Another 58 miles added to our trip as we drove from Alberton, PEI to Cabot Beach Provincial Park in Kensington, PEI. On our way out of the area, we stopped at a Tim Hortons for Zach to have some donuts. It’s probably the only Tim Hortons for MILES around and also one of the busiest I’ve ever seen (probably because it’s the only one for miles around).
We headed straight for Cabot Beach Provincial Park to pick out a campsite, set up camp, have a picnic lunch and then drove to Cavendish to go to the Ripley’s Believe it or Not! Odditorium. Zach’s dad and I visited the Odditorium 21 years ago when we were visiting PEI and I knew that Zach would find it cool. It was crazy to see how much this area has been built up over the years. 21 years ago, the Ripley’s attraction was just this one small building in what seemed in the middle of nowhere that we just happened upon as we were driving past. Now, it’s in a new building and there’s an entire boardwalk of different shops, eateries and attractions, as well as go-karts and a small amusement park close by.
The Odditorium cost us about $24 US to get in and was a bit overpriced for what was there, but it was something I had planned on going to anyway because Zach had never been to one and loves the Ripley’s books, so seeing some of this stuff in person was a treat. We had wanted to go to one in Williamsburg, VA but it was even far more expensive than this one and I couldn’t justify it back then, so this one was definitely a must on our list.
The two exhibits that Zach found the most fun were the one with Robert Wadlow (World’s Tallest Man) and the exit tunnel at the end of the tour. Ever since Zach had his growth spurt and now towers over me, I’ve thought he was tall and felt dwarfed by him. Seeing him next to Robert Wadlow, who was 8 foot, 11 inches at his tallest, he didn’t seem so tall after all! There was a video playing of news clips of Robert and Zach couldn’t get over how tall he was.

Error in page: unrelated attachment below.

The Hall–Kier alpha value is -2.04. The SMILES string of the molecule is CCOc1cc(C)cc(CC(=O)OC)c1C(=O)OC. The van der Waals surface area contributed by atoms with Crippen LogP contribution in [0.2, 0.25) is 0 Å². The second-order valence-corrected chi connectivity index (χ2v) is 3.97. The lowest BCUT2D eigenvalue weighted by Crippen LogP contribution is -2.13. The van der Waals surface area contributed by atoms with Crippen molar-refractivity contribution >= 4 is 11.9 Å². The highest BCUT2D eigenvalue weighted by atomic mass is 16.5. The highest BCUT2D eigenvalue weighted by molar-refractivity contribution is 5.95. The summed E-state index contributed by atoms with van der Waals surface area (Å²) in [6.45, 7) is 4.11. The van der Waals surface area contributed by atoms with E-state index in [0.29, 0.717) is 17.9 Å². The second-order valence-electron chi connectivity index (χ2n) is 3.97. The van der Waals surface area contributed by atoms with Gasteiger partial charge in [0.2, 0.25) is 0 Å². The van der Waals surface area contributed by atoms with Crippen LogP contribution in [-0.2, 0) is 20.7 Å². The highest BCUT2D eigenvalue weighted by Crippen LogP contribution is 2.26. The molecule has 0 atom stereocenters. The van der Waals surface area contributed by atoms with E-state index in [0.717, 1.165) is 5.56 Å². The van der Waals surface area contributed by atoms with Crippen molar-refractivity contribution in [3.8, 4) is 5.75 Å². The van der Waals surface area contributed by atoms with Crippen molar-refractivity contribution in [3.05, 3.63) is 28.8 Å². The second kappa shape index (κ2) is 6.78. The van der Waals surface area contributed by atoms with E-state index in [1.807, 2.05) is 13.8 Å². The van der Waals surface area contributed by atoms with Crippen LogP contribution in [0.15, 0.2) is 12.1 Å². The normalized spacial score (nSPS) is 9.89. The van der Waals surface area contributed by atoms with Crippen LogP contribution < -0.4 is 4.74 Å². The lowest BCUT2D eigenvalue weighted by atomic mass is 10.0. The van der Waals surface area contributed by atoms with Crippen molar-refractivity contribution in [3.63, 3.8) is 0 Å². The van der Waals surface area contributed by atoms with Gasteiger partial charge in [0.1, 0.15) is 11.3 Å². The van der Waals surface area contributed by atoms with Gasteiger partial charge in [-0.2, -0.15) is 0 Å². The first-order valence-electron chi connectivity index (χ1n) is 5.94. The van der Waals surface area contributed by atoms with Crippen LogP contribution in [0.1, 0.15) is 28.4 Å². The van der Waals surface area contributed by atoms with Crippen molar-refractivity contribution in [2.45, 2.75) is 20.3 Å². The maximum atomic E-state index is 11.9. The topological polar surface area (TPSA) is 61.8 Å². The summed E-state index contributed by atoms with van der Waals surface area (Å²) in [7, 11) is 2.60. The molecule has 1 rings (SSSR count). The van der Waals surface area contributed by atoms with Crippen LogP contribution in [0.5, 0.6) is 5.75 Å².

The exit tunnel at the end of the tour was a bridge in a tunnel that rotated back and forth and had mirrors on either end so it gave the illusion of the bridge swinging back and forth. As you walked through, your equilibrium got thrown off and you ended up trying to catch your balance. Zach stayed in this tunnel for a good 20 minutes, saying it was the most “fascinating thing ever.” I couldn’t stay in it long or look at it long because it made me sick to my stomach, but it was fun to watch Zach as he tried to stand upright on what I knew to be a stable and stationary bridge.
When we got back to the campground, I saw a sign for a ceilidh (pronounced Kay-lee), which is a traditional Scottish or Irish gathering of song, dance and stories. I’ve been wanting to go to one ever since my first trip to PEI and Nova Scotia back in 1996 but never had the chance. The ceilidh was not far from where we were camping and it was for the same night, so we took a trip into the little village of Stanley Bridge for their Stanley Bridge Hall Ceilidhs put on by Tom and Mike. This pushed Zach to his limits a bit, as it lasted a little over 2 hours in a tight, standing room only, old town hall that started out air conditioned, but with all those bodies, got a bit warm, but the music was phenomenal, great stories, amazing voices from different generations of one family, lively step dancing, and there was ice cream in the basement of the hall as part of a fundraising effort by the women that keep the hall alive.
Zach also created his own game while driving around. He drew pictures of states and countries and I had to guess which ones they were. I love his creative and artistic mind. He threw me for a loop with some states!